What if I told you there was a plan to take away your freedom to access Montana’s most cherished outdoor spaces and give you a big tax hike on top of it. Sounds like a pretty bad deal. Yet, that’s exactly what Congress and others are up to. Think I’m kidding?
Here are just a few of the proposals recently introduced in Congress:
“The Land Division Act”
“Disposal of Excess Federal Funds Act”
“Conservation and Economic Growth Act”
I was blessed to grow up in Montana and I want the same – even better – for my kids and for all children. That’s why you’ll never catch me supporting any of these plans. Granting federally managed public lands to the states is, perhaps, the worst of the bad ideas to emerge in 2014. It is an assault on our Montana outdoor way of life and our pocketbooks. Here’s why:
Compared with other states, Montana would be disproportionately hurt by this policy. Nearly one-third of Montana is owned by the federal government and currently is open for hunting, fishing and recreation. Outdoor recreation contributes $646 billion to the national economy and brings $6 billion to Montana every year supporting businesses and jobs in nearly every community. Our public lands are critical to this economic activity and threatened by efforts to sell these lands to the highest bidder. In addition, a majority of the more than 26 million acres in federal lands are also managed to the benefit of private businesses. Livestock grazing, timber and mining leases are relatively inexpensive and help drive profits for the private sector supporting good-paying Montana jobs.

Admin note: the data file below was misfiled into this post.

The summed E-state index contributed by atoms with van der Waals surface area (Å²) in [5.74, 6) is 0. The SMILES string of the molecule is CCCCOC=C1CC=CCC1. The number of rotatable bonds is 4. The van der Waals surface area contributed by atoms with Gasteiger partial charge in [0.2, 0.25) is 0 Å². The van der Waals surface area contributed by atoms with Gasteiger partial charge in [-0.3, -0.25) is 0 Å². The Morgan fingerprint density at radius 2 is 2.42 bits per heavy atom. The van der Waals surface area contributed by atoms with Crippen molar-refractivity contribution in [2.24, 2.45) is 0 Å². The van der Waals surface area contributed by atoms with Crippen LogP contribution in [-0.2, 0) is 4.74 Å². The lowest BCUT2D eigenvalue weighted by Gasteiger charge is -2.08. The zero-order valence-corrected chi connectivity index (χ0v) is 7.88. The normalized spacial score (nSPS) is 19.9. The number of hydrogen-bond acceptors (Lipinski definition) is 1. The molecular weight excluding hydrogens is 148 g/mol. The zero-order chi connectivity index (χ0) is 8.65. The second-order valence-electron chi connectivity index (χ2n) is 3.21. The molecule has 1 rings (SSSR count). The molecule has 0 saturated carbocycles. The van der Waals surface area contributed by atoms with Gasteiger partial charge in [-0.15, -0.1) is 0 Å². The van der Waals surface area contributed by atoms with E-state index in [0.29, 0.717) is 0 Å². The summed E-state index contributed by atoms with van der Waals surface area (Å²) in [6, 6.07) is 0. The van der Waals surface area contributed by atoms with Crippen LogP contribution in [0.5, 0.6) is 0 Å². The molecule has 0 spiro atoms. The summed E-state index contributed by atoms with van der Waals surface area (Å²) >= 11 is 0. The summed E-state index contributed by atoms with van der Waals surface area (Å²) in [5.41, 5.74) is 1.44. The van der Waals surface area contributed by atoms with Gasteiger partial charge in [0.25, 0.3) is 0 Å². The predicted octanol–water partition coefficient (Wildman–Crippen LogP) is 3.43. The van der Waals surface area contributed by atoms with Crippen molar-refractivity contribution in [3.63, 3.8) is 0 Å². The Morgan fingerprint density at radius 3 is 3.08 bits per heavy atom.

To pay for building roads, fighting wildfires and other responsibilities associated with managing an additional 26 million acres, the state would be forced to sell millions of acres to private interests. Montana taxpayers will be stuck footing the bill for the rest. In addition, the state would have to raise revenue elsewhere by increasing grazing leases for ranchers and driving up the cost of timber leases hurting our small mills.
Other states should serve as a cautionary tale. If you don’t believe loss of our public lands will cost you, ask the hunter in Texas who pays $5,000 just to bag a deer. Or the angler who pays $500 a day to catch a trout in Pennsylvania. In many states, you have to be wealthy to do what working families in Montana can enjoy freely thanks to our public lands.
This November, you have a say on the future of public lands. If given the opportunity to serve Montana in Congress, I’ll fight to keep public lands public. Period. I urge you to ask where my opponent stands.
Once and for all, it’s time to kill the idea that Montana’s public lands are fair game for sale to the highest bidder. If we don’t stand up for our public lands today, they could be gone forever.